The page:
But under Texas law, that distinction does not matter except for suppliers licensed by the state's Compassionate Use Program. "Our investigations revealed criminal activity occurring at GM Tobacco in Duncanville, and our responsibility to protect the community is paramount to the health, safety and welfare of our citizens," said Mark LiVigni, Duncanville assistant police chief. "Marijuana is illegal in the state of Texas."
CBD sellers face additional risks under federal law. "With passage of the Farm Bill," DEA spokeswoman Mary Brandenberger says in an email, "any part of the marijuana plant (including seeds, derivatives and extracts) that have a THC concentration of no more than 0.3% THC will be defined as 'hemp' and accordingly will not fall under DEA's purview." But the only CBD product that is recognized as a medicine by the FDA is Epidiolex, an oral solution that the agency approved last year for treating two rare forms of epilepsy.
Before stepping down as head of the FDA last week, Scott Gottlieb told a House subcommittee his agency would take a "risk-based approach" to CBD products. "We're going after places where CBD is being marketed in situations where we think the claims are either misleading to the point of encouraging a patient to forgo otherwise effective therapy for a medical condition or being marketed in a formulation and in a dose that's at a level that creates significant safety concerns," he said. On March 28, for instance, the FDA sent warning letters to three CBD vendors, warning that selling the compound for "the cure, mitigation, treatment, or prevention of disease" violates the Food, Drug, and Cosmetic Act.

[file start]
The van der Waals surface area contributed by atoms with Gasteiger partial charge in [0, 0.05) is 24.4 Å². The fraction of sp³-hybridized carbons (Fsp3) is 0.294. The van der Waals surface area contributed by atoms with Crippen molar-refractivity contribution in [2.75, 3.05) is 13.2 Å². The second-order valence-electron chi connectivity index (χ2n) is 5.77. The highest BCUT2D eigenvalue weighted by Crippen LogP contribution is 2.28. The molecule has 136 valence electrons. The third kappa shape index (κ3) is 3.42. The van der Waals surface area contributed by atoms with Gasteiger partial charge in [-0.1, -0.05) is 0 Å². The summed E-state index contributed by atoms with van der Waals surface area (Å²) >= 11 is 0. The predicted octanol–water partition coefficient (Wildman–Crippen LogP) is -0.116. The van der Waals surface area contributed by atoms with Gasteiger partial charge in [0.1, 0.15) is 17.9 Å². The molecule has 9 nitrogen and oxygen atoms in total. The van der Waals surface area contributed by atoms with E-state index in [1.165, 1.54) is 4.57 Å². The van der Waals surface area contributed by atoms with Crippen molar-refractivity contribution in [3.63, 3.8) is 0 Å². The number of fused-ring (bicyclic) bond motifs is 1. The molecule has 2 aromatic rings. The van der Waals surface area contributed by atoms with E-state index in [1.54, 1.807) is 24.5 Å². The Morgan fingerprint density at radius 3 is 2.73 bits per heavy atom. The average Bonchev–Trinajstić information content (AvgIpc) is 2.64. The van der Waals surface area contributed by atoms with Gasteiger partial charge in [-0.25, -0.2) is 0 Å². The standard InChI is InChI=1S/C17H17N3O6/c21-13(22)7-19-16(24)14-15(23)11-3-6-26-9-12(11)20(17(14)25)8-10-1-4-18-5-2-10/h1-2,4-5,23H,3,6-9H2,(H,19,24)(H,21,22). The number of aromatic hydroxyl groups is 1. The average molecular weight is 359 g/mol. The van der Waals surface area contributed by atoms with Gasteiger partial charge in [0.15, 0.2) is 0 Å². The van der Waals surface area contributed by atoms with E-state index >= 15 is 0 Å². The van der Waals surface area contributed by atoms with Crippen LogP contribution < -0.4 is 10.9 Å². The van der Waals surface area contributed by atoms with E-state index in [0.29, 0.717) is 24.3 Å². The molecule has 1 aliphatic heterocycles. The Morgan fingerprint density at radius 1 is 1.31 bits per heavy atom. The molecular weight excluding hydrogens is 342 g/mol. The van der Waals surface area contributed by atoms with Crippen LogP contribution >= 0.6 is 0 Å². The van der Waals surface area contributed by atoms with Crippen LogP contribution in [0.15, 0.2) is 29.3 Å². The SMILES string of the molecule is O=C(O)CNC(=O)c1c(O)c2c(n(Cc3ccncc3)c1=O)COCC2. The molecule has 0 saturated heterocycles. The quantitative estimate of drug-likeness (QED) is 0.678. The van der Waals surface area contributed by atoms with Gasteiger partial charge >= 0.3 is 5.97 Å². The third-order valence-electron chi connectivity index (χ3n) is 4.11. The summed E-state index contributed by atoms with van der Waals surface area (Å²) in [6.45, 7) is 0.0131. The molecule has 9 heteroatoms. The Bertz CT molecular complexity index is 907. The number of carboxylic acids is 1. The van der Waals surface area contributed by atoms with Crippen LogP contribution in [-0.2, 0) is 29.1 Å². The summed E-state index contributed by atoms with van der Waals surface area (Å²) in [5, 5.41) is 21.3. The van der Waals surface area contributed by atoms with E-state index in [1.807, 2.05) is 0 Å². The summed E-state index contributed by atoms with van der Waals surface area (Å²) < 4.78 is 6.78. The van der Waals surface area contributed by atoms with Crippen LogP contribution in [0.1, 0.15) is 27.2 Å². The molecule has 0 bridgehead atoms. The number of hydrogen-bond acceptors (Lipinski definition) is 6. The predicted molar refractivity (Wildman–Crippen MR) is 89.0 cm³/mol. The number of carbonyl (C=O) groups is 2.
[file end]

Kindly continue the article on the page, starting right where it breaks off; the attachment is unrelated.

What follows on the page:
Gottlieb has expressed concern about plans by CVS and Walgreens to begin carrying CBD products. "We now see big box stores seeking to market CBD products for some uses where the claims seem to be potentially over-the-top claims for the treatment of pain," he said in his congressional testimony. "We're not allowing this. What's happening is we see a burgeoning market, and we can't boil the ocean, so we're trying to take a risk-based approach to our enforcement like we do on all matters."
Yet Gottlieb suggested the FDA wants to create rules that would allow the sale of CBD products. "I recognize Congress wants there to be a pathway here," he said, "so we're trying to work at the same time expeditiously to create a viable pathway that can differentiate between potentially appropriate use of the product if we can have scientific evidence to support its appropriate use and use of the product that creates safety risks for the consumers." The FDA has scheduled a May 31 public hearing to "obtain scientific data and information about the safety, manufacturing, product quality, marketing, labeling, and sale of products containing cannabis or cannabis-derived compounds."